This community wealth building approach to economic development was pioneered in the United States and has been promoted globally by an organization called The Democracy Collaborative — the author of the chart on your tables. From the multiplier effect of institutional “buy local” or “social procurement” strategies that keeps money circulating in a community, to workforce development to eliminate barriers to training, these economic strategies complement more traditional ones and they leverage the collaborative power of anchor institutions to make cities stronger, fairer and healthier by every measure.
As you know, the traditional approach to economic development is based on a zero sum game in which some people win and others lose. The community wealth building approach is based on a positive sum game in which no one wins at someone else’s expense. It’s gaining traction in mid-sized cities because the old approach, simply put, is creating too few winners.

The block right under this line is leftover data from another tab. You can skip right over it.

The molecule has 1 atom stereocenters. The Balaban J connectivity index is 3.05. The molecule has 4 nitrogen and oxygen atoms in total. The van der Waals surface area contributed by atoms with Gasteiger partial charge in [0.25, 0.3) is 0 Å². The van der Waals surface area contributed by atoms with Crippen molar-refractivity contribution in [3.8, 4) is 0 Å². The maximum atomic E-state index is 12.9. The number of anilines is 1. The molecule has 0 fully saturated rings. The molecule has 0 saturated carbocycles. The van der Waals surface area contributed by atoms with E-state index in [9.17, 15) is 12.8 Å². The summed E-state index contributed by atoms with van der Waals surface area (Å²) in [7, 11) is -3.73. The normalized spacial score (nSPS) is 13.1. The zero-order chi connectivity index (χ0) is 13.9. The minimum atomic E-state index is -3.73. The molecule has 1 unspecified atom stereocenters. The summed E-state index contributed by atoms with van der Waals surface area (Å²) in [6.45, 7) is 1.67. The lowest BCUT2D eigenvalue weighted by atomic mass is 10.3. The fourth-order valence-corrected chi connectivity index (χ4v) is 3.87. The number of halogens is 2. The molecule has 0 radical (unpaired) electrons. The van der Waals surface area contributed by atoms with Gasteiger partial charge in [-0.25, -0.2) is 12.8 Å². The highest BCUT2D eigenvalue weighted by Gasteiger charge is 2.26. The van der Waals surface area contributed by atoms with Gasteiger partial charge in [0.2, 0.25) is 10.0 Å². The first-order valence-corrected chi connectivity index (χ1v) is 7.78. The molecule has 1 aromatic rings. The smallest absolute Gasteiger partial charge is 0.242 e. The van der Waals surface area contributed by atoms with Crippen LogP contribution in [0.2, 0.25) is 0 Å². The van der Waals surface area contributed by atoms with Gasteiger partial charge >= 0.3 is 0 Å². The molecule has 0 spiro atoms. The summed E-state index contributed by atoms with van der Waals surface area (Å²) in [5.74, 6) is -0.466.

The people leading this effort in the US and UK are a lot like you. They hold elected office. They are public servants. They manage social services. They run businesses. They are philanthropists and academics. They are education and health care administrators. They are also community organizers and activists many of whom have lived experience of economic hardship.
They share a commitment to using their individual and collective economic power in ways that promise benefits for everyone. They see deep divisions in their cities along race, gender and income lines — and know these conditions do not attract investment or talent. The consequences of unbridled income and wealth inequality can, in fact, repel people and make a city less competitive.